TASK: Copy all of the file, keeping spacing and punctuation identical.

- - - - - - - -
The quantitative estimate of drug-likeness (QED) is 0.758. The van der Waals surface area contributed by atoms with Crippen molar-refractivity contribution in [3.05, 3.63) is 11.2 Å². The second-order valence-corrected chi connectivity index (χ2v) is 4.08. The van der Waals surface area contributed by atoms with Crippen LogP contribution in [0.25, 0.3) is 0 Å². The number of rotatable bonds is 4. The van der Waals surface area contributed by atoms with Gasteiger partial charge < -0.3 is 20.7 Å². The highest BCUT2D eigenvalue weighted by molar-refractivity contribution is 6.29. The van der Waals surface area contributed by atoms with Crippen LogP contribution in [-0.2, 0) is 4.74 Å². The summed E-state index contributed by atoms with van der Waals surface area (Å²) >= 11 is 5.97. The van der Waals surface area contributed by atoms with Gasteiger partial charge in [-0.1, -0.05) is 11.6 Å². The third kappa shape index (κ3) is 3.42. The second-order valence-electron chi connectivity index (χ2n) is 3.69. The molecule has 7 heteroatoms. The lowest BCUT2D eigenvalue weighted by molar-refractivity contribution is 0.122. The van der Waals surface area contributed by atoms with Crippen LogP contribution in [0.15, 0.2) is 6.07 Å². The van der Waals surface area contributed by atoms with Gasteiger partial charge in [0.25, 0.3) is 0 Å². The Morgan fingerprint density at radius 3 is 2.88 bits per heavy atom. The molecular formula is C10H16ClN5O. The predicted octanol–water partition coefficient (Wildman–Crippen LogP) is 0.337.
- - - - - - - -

The quantitative estimate of drug-likeness (QED) is 0.758. The van der Waals surface area contributed by atoms with Crippen molar-refractivity contribution in [3.05, 3.63) is 11.2 Å². The second-order valence-corrected chi connectivity index (χ2v) is 4.08. The van der Waals surface area contributed by atoms with Crippen LogP contribution in [0.25, 0.3) is 0 Å². The number of rotatable bonds is 4. The van der Waals surface area contributed by atoms with Gasteiger partial charge < -0.3 is 20.7 Å². The highest BCUT2D eigenvalue weighted by molar-refractivity contribution is 6.29. The van der Waals surface area contributed by atoms with Crippen LogP contribution in [-0.2, 0) is 4.74 Å². The summed E-state index contributed by atoms with van der Waals surface area (Å²) >= 11 is 5.97. The van der Waals surface area contributed by atoms with Gasteiger partial charge in [-0.1, -0.05) is 11.6 Å². The third kappa shape index (κ3) is 3.42. The second-order valence-electron chi connectivity index (χ2n) is 3.69. The molecule has 7 heteroatoms. The lowest BCUT2D eigenvalue weighted by molar-refractivity contribution is 0.122. The van der Waals surface area contributed by atoms with Crippen LogP contribution in [0.15, 0.2) is 6.07 Å². The van der Waals surface area contributed by atoms with Gasteiger partial charge in [0.25, 0.3) is 0 Å². The Morgan fingerprint density at radius 3 is 2.88 bits per heavy atom. The molecular formula is C10H16ClN5O. The predicted octanol–water partition coefficient (Wildman–Crippen LogP) is 0.337.